The Domino Effect

As noted, the term ‘domino effect’ has been used in reference to developmental impacts of IGD compounding as the disorder progresses. This would suggest clinicians could benefit from using a case formulation that takes into account key developmental domains (education, general health, social and behavioural) to assess which areas could be targeted for intervention first. For example, if a child is presenting with impacts of social isolation and education due to routinely missing school and/or being late, but the assessment has identified this is a result of poor sleeping patterns while gaming at night, a clinician (and the family) may feel overwhelmed trying to fix all areas at once. The clinician in this example may elect to target the sleep patterns first in parent/ child sessions on the assumption the other domains are likely to improve or resolve as a result.

The authors note the observed difference in the impact and symptoms of primary school vs high school student cases. Future Randomised Controlled Trials (RCTs) are needed to establish if intervention strategies (parent education and management or individual therapy modes) are effective, and if so, are they are more beneficial to wellbeing when delivered to students in primary school as opposed to high school.

Figures


Note: Gaming Disorder (GD) symptoms are colour coded, with related Internet Gaming Disorder (IGD) symptoms coded the same colour..
Figure 1: Comparative diagnostic criteria for IGD and GD.

Tables

 

Client 1

Client 2

Client 3

Client 4

Client 5

Client 6

 

 

 

 

“Ryan”

“Adam”

 

DEMOGRAPHICS AND BACKGROUND

 

 

 

 

 

 

Age

13

12

13

11

13

13

Primary Game or Platform

Minecraft, Rust, and Youtube

Smart Phone and Tablet: Social media and Clash Royal

PC: Fortnite

PC and Smart Phone: Fortnite and Youtube

PC: Counter Strike Global Offensive

Roblox and Fortnite

 

 

PS4: Call of Duty and Destiny

Smart Phone: Youtube gameplay

Streaming TV and Creative Destruction

 

 

Estimate Daily Recreational Screen Use (weekdays)

4 to 6 hours

3 to 5 hours

10 to 12 hours

2 to 4 hours

6 to 8 hours

2 to 3 hours

Estimate Daily Recreational Screen Use (weekend or holidays)

6 to 10 hours

5 to 6 hours

12 hours

6 to 8 hours

8 to 12 hours

4 to 6 hours

Diagnosed Comorbid Disorders

Nil

Nil

ADHD, ODD, Grief, Learning Disorder

ADHD, ODD, Sub-Clinical Anxiety

Nil

ODD, Anxiety

Number of sessions

6

4

6

7

30

19

Previous Health/Medical treatment

Nil

Functional Neuroscience, Diet, Sound Therapy

Intensive Child Mental Health Service and Child Psychiatrist

Child Psychiatrist

Nil

Child Psychiatrist and Psychologist

RISK FACTORS

 

 

 

 

 

 

Social Isolation

Yes

No

Yes

No

Yes

Yes

Self Control Difficulties

No

Yes

No

Yes

Yes

Yes

Impulsivity

Yes

Yes

Yes

Yes

Yes

Yes

Family Conflict

No

Yes

Yes

Yes

Yes

Yes

Lack of Warmth in Family Environment

Yes

No

Yes

No

No

Yes

Victim of Bullying

Yes

Yes

Yes

No

Yes

Yes

Low Self-Esteem

No

No

No

Yes

Yes

Yes

IMPACT ON DEVELOPMENT

 

 

 

 

 

 

Impact on Social Activities/Development

Yes

No

Yes

No

Yes

Yes

Impact on Hygiene

No

No

No

No

No

No

Impact on Sleep Hygiene

Yes

Yes

Yes

Yes

Yes

Yes

Impact on Exercise/Sport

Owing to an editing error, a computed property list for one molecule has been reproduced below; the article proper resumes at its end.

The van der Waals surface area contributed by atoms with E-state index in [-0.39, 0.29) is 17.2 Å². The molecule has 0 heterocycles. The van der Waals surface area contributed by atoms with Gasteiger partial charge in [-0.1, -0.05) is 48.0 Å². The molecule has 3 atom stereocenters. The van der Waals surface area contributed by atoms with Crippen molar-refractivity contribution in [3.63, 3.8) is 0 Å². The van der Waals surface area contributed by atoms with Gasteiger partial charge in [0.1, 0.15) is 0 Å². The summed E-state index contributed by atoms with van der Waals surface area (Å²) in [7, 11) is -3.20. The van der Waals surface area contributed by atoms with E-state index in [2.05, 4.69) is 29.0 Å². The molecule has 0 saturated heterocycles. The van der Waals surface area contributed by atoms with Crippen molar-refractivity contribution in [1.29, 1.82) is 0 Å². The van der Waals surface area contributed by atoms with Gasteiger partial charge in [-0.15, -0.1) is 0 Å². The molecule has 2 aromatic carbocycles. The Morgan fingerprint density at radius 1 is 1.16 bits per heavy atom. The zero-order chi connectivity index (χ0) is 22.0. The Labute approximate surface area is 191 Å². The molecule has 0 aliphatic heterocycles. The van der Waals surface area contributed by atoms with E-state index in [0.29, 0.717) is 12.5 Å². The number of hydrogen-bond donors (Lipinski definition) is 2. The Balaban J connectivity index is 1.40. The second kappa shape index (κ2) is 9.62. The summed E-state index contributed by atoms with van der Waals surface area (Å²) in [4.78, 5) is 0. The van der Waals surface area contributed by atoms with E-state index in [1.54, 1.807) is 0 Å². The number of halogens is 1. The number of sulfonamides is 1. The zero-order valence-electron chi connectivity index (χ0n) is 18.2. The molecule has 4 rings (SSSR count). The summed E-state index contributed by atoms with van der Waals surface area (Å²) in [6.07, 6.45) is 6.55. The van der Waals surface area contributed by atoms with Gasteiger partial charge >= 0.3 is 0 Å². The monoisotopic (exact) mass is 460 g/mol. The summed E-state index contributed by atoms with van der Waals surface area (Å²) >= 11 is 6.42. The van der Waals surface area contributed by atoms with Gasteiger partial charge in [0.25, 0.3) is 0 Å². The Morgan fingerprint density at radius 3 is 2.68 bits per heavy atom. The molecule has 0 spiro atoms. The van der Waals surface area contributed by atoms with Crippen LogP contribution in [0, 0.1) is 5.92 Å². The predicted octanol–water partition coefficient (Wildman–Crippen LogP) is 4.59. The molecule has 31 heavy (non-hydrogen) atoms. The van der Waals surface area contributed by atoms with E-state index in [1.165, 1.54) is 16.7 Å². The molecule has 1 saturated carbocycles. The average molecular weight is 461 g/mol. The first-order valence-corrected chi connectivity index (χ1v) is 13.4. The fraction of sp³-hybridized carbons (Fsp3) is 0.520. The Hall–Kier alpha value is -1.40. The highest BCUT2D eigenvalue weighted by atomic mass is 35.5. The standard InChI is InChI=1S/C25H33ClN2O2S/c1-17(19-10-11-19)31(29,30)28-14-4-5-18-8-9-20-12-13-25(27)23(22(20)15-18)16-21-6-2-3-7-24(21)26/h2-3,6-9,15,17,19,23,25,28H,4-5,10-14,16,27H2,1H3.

Yes

No

Yes

Yes

Yes

Yes

Impact on Physical Health

No

No

Yes

No

Yes

No

Physical Aggression

Yes

No

Yes

Yes

Yes

Yes

AVO (Restraining order)

No

No

Yes

No

Yes

Yes

Verbal Aggression

Yes

Yes

Yes

Yes

Yes

Yes

Property Destruction

No

Yes

Yes

Yes

Yes

Yes

Oppositional and Non Compliant

No

Yes

Yes

Yes

Yes

Yes

Impact on School Attendance

No

No

Yes

No

Yes

Yes

Impact on completing Homework

Yes

Yes

Yes

No

Yes

Yes

Impact on completing School Assessments

Yes

No

Yes

No

Yes

Yes

EVIDENCE OF DIAGNOSTIC CRITERIA

 

 

 

 

 

 

Preoccupation

Yes

No

Yes

Yes

Yes

Yes

Withdrawal

Yes

Yes

Yes

Yes

Yes

Yes

Tolerance

Yes

No

No

Yes

Yes

Yes

Inability to Reduce or Quit

Yes

No

Yes

No

Yes

Yes

Loss of Interest in Other Activities

No

No

Yes

Yes

Yes

Yes

Deception

Yes

Yes

Yes

Yes

Yes

Yes

Escape Negative Moods or Emotions

Yes

No

Yes

No

No

No

Jeopardizing or Risk Losing a Significant Relationship or Life, Education or Job Opportunity

No

No

Yes

No

Yes

No

Continued Use Despite Problems

Yes

No

Yes

Yes

Yes

Yes

Meets Criteria for IGD (number of symptoms)

Yes (7)

No (2)

Yes (8)

Yes (6)

Yes (8)

Yes (6)

Meets Criteria for GD

Yes

No

Yes

No

Yes

Yes

Meets Criteria for Hazardous Gaming

NA

Yes

NA

Yes

NA

NA

TREATMENT

 

 

 

 

 

 

(NB: Any given appointment may contain multiple treatment modes within that session)

 

 

 

 

 

 

Number of Sessions Containing Parent Education and Management Strategies

4

3

6

5

18

12

Number of Sessions Containing Child Psychoeducation on Healthy Gaming

2

1

1

2

4

2

Number of Sessions Containing Parent/Child Therapy

6

3

5

5

16

12

Type of Therapy Used During Individual Sessions

Motivational

Motivational Interviewing (1)

Motivational Interviewing (5)

Motivational Interviewing (2)

Motivational

Motivational

 

Interviewing (4)

 

 

 

Interviewing (12)

Interviewing (3)

 

Interpersonal Therapy (2)

 

 

 

Interpersonal Therapy (7)

Cognitive Behaviour Therapy (8)

 

 

 

 

 

Cognitive Behaviour Therapy (5)

 

Symptoms and/or Functional Improvement on Discharge

Yes

Yes

Yes

Yes

Yes

Yes

SUMMARY DATA

 

 

 

 

 

 

Total number of risk factors (/7)

 4

4

5

4

6

7

Total number of developmental impacts (/11)

 7

5

11

6

11

10

Total number of IGD symptoms (/9)

 7

2

8

6

8

6

Table 1: Summary of key factors by case.